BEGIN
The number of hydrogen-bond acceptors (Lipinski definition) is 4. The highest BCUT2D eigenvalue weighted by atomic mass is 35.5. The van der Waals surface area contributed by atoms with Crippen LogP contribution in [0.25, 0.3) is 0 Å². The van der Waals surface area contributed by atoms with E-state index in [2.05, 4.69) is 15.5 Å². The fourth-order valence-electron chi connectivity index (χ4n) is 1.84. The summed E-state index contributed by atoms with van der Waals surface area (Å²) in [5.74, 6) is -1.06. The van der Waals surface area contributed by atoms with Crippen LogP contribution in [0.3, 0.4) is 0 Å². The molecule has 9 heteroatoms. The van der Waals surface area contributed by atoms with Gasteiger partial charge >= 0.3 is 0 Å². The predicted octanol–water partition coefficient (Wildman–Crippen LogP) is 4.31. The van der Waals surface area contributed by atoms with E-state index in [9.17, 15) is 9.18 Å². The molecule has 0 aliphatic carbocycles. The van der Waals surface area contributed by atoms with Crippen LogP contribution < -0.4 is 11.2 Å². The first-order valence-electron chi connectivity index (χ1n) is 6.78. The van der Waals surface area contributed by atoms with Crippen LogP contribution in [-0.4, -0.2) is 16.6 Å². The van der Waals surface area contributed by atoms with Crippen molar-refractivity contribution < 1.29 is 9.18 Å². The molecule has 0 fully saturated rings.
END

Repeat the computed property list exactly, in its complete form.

The number of hydrogen-bond acceptors (Lipinski definition) is 4. The highest BCUT2D eigenvalue weighted by atomic mass is 35.5. The van der Waals surface area contributed by atoms with Crippen LogP contribution in [0.25, 0.3) is 0 Å². The van der Waals surface area contributed by atoms with E-state index in [2.05, 4.69) is 15.5 Å². The fourth-order valence-electron chi connectivity index (χ4n) is 1.84. The summed E-state index contributed by atoms with van der Waals surface area (Å²) in [5.74, 6) is -1.06. The van der Waals surface area contributed by atoms with Crippen LogP contribution in [0.3, 0.4) is 0 Å². The molecule has 9 heteroatoms. The van der Waals surface area contributed by atoms with Gasteiger partial charge >= 0.3 is 0 Å². The predicted octanol–water partition coefficient (Wildman–Crippen LogP) is 4.31. The van der Waals surface area contributed by atoms with E-state index in [9.17, 15) is 9.18 Å². The molecule has 0 aliphatic carbocycles. The van der Waals surface area contributed by atoms with Crippen LogP contribution < -0.4 is 11.2 Å². The first-order valence-electron chi connectivity index (χ1n) is 6.78. The van der Waals surface area contributed by atoms with Crippen LogP contribution in [-0.4, -0.2) is 16.6 Å². The van der Waals surface area contributed by atoms with Crippen molar-refractivity contribution < 1.29 is 9.18 Å². The molecule has 0 fully saturated rings.